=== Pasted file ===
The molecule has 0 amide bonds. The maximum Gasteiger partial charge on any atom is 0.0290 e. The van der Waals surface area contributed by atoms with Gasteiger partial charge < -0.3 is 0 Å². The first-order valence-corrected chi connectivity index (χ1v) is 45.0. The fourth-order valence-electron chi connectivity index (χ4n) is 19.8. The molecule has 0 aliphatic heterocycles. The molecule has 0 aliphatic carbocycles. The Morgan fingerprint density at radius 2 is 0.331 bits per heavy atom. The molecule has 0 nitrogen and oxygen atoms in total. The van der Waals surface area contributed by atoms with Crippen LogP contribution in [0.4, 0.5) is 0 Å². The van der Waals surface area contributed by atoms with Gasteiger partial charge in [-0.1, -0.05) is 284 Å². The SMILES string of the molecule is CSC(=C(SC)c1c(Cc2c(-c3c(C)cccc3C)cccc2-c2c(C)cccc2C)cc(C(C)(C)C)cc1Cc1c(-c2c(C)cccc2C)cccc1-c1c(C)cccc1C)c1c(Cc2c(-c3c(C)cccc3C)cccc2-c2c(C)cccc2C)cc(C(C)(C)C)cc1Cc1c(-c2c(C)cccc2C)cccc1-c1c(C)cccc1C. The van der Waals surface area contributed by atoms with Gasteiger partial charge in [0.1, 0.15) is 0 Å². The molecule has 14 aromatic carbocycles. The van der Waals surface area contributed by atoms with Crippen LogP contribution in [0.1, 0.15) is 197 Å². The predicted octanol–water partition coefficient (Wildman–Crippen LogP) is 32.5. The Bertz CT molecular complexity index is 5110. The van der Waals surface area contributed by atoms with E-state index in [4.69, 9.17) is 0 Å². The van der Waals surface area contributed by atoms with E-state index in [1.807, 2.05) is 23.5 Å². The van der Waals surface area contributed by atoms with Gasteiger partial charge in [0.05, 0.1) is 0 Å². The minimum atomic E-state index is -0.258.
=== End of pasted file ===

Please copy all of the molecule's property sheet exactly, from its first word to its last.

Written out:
The molecule has 0 amide bonds. The maximum Gasteiger partial charge on any atom is 0.0290 e. The van der Waals surface area contributed by atoms with Gasteiger partial charge < -0.3 is 0 Å². The first-order valence-corrected chi connectivity index (χ1v) is 45.0. The fourth-order valence-electron chi connectivity index (χ4n) is 19.8. The molecule has 0 aliphatic heterocycles. The molecule has 0 aliphatic carbocycles. The Morgan fingerprint density at radius 2 is 0.331 bits per heavy atom. The molecule has 0 nitrogen and oxygen atoms in total. The van der Waals surface area contributed by atoms with Crippen LogP contribution in [0.4, 0.5) is 0 Å². The van der Waals surface area contributed by atoms with Gasteiger partial charge in [-0.1, -0.05) is 284 Å². The SMILES string of the molecule is CSC(=C(SC)c1c(Cc2c(-c3c(C)cccc3C)cccc2-c2c(C)cccc2C)cc(C(C)(C)C)cc1Cc1c(-c2c(C)cccc2C)cccc1-c1c(C)cccc1C)c1c(Cc2c(-c3c(C)cccc3C)cccc2-c2c(C)cccc2C)cc(C(C)(C)C)cc1Cc1c(-c2c(C)cccc2C)cccc1-c1c(C)cccc1C. The van der Waals surface area contributed by atoms with Gasteiger partial charge in [0.1, 0.15) is 0 Å². The molecule has 14 aromatic carbocycles. The van der Waals surface area contributed by atoms with Crippen LogP contribution in [0.1, 0.15) is 197 Å². The predicted octanol–water partition coefficient (Wildman–Crippen LogP) is 32.5. The Bertz CT molecular complexity index is 5110. The van der Waals surface area contributed by atoms with E-state index in [4.69, 9.17) is 0 Å². The van der Waals surface area contributed by atoms with E-state index in [1.807, 2.05) is 23.5 Å². The van der Waals surface area contributed by atoms with Gasteiger partial charge in [0.05, 0.1) is 0 Å². The minimum atomic E-state index is -0.258.